Gunman at Illinois campus said to have stopped taking medication

Friday, February 15, 2008

The entrance to the school today, still closed off.
Image: Matthew Leveron.

After the death of five students in Illinois from the shooting Thursday, in which police say a former graduate student entered a university classroom at Northern Illinois University with several guns and opened fire, hitting over 20 people before taking his own life, a day later students are expressing shock.

Students today held a vigil for the 5 dead students, who died after the gunman entered the hall dressed in black and carrying a shotgun and three hand guns and began firing as students sought cover under desks. One student who escaped unharmed told reporters his life has changed as a result of what he experienced.

"I am going to be in class from now on, looking over my shoulder, because if he would have come through the back door, I would not be here right now. I would have been dead," he said.

Police say the gunman was Steven Kazmierczak, 27, a former graduate student in Sociology at the school. Police say he purchased the shotgun and two of the handguns on Saturday, indicating he may have planned the attack in advance, but authorities have not determined a motive for the shooting.

Kazmierczak had no criminal record but had been a patient for a year at Thresholds-Mary Hill House, a psychiatric treatment center for teens. Under Illinois state law he would not have been able to purchase a weapon legally if there had been a record of arrests or mental problems, but police said he had stopped taking an unspecified medication recently and his behavior had become erratic.

Kazmierczak received a Dean's Award from the university's Sociology Department in 2006. He served as a member of the school's Academic Criminal Justice Association and was considered a good student, but he was not enrolled this semester.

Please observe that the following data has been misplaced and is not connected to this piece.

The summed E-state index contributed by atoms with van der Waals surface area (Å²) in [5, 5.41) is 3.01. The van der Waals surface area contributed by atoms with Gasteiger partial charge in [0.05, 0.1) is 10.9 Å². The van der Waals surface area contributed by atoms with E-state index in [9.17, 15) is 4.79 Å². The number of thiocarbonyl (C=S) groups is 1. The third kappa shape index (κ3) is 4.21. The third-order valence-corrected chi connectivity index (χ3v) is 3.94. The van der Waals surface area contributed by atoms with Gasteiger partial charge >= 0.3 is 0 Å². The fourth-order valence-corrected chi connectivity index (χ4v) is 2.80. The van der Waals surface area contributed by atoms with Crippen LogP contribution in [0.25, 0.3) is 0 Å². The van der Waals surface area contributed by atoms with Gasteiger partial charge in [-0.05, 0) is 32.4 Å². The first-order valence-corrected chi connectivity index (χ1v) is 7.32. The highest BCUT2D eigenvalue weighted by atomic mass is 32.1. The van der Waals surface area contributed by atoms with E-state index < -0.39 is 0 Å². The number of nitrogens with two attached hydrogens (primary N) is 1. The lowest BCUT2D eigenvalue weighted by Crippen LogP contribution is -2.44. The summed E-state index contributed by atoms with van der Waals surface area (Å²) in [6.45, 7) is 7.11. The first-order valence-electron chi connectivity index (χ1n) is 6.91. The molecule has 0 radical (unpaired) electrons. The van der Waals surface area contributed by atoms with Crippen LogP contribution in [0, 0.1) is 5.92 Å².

Thursday, police arrived on the scene of the shooting within two minutes, but they were too late. Witnesses say the gunman fired multiple shots in a matter of seconds, reloaded, fired some more and then took his own life.

In Washington Friday, President Bush reacted to the shooting. "This morning I spoke to the President of Northern Illinois University," said Mr. Bush. "I told the President that a lot of folks today will be praying for the families of the victims and for the Northern Illinois University community. Obviously a tragic situation on that campus, and I ask our fellow citizens to offer their blessings, blessings of comfort and blessings of strength."

This is the latest in a string of shootings at U.S. schools in recent years, the worst being the shooting at Virginia Tech University in Blacksburg, Virginia 10 months ago that left 32 students and teachers dead. That incident ranks as the deadliest armed rampage in U.S. history. The shooter also killed himself in that case.


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